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Joshua Slocum in Google Earth: Cape Turn to Famine Reach

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Follow Joshua Slocum’s Sailing Alone Around the World at: http://www.hazelhurst.net/Slocum.

In the violent winds off the Pacific shore of Tierra del Fuego the Spray‘s sails were torn to ribbons, so Slocum takes the opportunity to repair them in his snug cove at Cape Turn in Cockburn Channel. He is just wondering why no trees grow on the shoreline when an almighty williwaw tears down the mountainside and pushes the Spray out into the channel. At this time Slocum has two anchors down and the sudden wind drags them both. The absence of trees is fully explained:

Great Boreas! A tree would need to be all roots to hold on against such a furious wind.

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Fortunately, at this corner where the Cockburn Channel becomes the Magdalena Channel there is a wide stretch of water and Slocum has enough time to raise the anchors and get under way.

This pattern is repeated the following day; he is settling into sail-making again and a williwaw plucks the boat and her anchor away from the shore. Slocum sails on and later that day he rejoins the Strait of Magellan opposite Cape Froward and shapes his course for St. Nicholas Bay – where he last anchored on 19Feb.

As the Spray approaches the bay, a sheet on the stay-sail gives way; Slocum goes forward to investigate and it’s only when he’s up in the bow that he sees cliffs ahead and breakers very close by. He dashes back to the helm and swings away. If it had not been for the rigging failure he would surely have struck ground.

He comes to anchor in the bay and again the sloop is tossed about by the wind and carried away. The wind is from the south-west, so the Spray is being pushed relentlessly back in the direction of Punta Arenas. She rounds the headland, turning north, and finds calm water in the lee of the mountains. By this time Slocum is quite weary.

He starts paying out the anchor, thinking he has 8 fathoms depth beneath him, but yet another williwaw knocks him down and pushes him to deeper water. Slocum thinks the answer is rapidly to pay out more anchor cable, in an attempt to find the bottom and hold the yacht on station, but 50 fathoms are paid out as the sloop is pushed still further into the deeper waters of Famine Reach, the name of this section of the Strait.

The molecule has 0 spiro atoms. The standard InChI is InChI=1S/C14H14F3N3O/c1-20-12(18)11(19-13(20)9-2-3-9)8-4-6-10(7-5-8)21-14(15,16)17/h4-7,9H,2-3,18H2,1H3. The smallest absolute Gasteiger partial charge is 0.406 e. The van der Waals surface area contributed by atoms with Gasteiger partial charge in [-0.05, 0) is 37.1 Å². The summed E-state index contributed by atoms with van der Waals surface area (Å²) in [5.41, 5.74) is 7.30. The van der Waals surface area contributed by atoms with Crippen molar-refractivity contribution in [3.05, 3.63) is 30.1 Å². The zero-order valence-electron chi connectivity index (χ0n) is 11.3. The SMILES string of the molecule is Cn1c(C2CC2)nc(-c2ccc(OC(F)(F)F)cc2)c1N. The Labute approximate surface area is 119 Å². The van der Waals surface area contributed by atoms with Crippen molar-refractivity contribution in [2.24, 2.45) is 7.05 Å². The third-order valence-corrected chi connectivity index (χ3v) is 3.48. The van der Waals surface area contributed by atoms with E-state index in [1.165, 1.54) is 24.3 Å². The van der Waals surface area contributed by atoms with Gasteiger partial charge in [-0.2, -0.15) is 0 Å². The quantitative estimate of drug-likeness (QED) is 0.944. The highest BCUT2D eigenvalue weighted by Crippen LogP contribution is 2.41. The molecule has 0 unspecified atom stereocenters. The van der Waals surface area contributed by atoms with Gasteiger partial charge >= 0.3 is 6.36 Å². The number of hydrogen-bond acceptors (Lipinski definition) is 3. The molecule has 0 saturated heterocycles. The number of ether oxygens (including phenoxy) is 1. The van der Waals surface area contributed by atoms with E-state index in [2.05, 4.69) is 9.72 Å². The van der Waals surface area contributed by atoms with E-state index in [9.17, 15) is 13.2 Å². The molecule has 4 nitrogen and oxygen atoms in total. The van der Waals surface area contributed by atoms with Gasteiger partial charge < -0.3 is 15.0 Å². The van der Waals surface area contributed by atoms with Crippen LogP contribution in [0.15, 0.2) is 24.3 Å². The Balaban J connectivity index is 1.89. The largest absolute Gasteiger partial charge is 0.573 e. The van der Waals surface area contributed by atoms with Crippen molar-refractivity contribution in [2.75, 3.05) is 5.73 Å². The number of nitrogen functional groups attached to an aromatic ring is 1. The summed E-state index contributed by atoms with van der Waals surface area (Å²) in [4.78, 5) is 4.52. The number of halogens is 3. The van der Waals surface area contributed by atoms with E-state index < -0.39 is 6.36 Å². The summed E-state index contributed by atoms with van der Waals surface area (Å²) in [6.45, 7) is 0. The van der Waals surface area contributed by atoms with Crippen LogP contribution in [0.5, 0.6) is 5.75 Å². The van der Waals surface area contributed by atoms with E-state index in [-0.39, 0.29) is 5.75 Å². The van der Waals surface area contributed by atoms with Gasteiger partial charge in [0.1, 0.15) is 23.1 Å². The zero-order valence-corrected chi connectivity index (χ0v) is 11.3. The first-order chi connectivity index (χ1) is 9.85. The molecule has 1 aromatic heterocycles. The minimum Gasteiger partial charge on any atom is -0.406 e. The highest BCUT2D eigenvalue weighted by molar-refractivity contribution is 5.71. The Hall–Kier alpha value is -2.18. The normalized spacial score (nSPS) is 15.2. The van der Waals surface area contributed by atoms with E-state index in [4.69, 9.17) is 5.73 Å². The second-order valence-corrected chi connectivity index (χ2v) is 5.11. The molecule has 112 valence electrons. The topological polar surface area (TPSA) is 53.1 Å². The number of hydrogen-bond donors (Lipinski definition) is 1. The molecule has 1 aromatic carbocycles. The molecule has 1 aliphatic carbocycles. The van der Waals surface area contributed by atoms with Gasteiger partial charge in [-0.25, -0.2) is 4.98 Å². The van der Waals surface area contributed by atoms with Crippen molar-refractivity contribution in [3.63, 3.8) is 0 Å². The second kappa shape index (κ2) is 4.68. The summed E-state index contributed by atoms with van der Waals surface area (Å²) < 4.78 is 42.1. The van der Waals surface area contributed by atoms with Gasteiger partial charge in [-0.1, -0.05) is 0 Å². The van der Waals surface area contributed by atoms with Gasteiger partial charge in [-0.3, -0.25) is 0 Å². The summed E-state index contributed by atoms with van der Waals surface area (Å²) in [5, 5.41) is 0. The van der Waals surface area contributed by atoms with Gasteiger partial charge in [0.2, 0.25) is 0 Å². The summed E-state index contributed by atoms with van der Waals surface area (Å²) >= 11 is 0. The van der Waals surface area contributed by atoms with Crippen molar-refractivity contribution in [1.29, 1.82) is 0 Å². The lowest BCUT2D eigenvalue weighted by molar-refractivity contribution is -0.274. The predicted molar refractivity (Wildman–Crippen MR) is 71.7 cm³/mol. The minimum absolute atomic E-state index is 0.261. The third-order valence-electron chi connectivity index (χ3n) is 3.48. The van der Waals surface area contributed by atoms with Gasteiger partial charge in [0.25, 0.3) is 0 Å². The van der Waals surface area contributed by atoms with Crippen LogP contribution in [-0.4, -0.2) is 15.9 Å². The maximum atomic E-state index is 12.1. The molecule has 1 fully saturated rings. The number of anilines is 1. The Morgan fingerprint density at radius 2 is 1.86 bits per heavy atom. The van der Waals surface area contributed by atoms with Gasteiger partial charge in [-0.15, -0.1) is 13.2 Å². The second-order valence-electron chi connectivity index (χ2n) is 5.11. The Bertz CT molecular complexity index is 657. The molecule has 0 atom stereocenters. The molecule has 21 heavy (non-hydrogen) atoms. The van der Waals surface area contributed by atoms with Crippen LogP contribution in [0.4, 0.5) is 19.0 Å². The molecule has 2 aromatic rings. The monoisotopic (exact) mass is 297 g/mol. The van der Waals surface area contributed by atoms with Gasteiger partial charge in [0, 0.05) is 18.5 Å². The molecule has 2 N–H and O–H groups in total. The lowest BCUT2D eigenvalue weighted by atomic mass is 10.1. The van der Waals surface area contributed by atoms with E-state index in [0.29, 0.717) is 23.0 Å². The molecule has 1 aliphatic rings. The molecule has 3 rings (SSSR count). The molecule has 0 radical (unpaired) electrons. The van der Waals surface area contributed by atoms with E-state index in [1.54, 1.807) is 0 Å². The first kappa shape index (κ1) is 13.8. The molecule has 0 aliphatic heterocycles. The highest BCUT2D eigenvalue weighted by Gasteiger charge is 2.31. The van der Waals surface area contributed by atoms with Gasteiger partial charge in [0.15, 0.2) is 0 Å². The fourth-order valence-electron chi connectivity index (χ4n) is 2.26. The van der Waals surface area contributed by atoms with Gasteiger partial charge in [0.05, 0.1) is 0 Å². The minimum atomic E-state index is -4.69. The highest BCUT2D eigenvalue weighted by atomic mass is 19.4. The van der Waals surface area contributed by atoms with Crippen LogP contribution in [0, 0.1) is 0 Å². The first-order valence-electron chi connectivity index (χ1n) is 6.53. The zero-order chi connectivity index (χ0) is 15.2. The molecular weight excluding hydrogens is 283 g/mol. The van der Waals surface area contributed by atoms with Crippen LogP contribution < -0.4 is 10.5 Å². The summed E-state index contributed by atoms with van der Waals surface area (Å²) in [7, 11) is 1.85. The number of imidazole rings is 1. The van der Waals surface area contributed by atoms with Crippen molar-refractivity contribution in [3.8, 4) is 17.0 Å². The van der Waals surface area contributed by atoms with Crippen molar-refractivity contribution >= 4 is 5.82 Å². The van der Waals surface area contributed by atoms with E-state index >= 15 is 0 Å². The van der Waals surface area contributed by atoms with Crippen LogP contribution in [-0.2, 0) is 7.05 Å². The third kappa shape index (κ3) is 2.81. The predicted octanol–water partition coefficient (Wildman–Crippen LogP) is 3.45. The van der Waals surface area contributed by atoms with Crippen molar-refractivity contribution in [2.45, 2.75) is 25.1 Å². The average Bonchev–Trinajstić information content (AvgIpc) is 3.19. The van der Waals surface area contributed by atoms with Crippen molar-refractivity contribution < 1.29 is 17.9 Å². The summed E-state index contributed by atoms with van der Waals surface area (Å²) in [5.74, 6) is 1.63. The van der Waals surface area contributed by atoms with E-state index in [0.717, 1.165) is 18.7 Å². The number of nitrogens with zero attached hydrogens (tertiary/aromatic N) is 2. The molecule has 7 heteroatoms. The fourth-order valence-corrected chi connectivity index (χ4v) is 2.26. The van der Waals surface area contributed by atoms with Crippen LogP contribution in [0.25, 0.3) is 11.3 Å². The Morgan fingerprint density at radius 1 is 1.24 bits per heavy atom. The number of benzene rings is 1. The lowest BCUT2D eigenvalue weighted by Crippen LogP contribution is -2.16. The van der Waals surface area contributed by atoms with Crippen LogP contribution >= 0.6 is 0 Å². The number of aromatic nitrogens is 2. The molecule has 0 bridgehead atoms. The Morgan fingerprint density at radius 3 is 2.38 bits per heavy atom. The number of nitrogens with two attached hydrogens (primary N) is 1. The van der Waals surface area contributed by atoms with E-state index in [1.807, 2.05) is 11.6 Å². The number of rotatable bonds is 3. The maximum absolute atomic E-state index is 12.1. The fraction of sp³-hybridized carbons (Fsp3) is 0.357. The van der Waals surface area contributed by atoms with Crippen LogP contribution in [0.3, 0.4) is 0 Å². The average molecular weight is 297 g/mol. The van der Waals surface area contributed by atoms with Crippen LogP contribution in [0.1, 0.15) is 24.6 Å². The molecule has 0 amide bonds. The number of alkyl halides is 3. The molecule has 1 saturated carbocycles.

In this situation, Slocum must retrieve the anchor and spends the night at the windlass heaving away and singing old sailing songs. He refers to his days as master of a ship:

On the little crab-windlass I worked the rest of the night, thinking how much easier it was for me when I could say, “Do that thing or the other,” than to do it myself.

By daylight, the anchor is retrieved but the Spray is drifting north towards Punta Arenas; Slocum can see ships at anchor in the distance. If it had not been for a change of the wind to the north-east, Slocum would probably have returned to the port in order to replace the Spray‘s sails; but this new wind is favourable to a second attempt to reach the Pacific, so Slocum comes about and heads further into the Strait of Magellan: “to traverse a second time the second half of my first course through the strait.”


This section of Joshua Slocum’s journey concludes Chapter VIII of Sailing Alone Around the World, an adventure that I am retelling in Google Earth at:  http://www.hazelhurst.net/Slocum

Copyright © Colin Hazlehurst, 2012

If you like this presentation, then you may also enjoy Cook’s first voyage round the world at: http://www.hazelhurst.net/Cook

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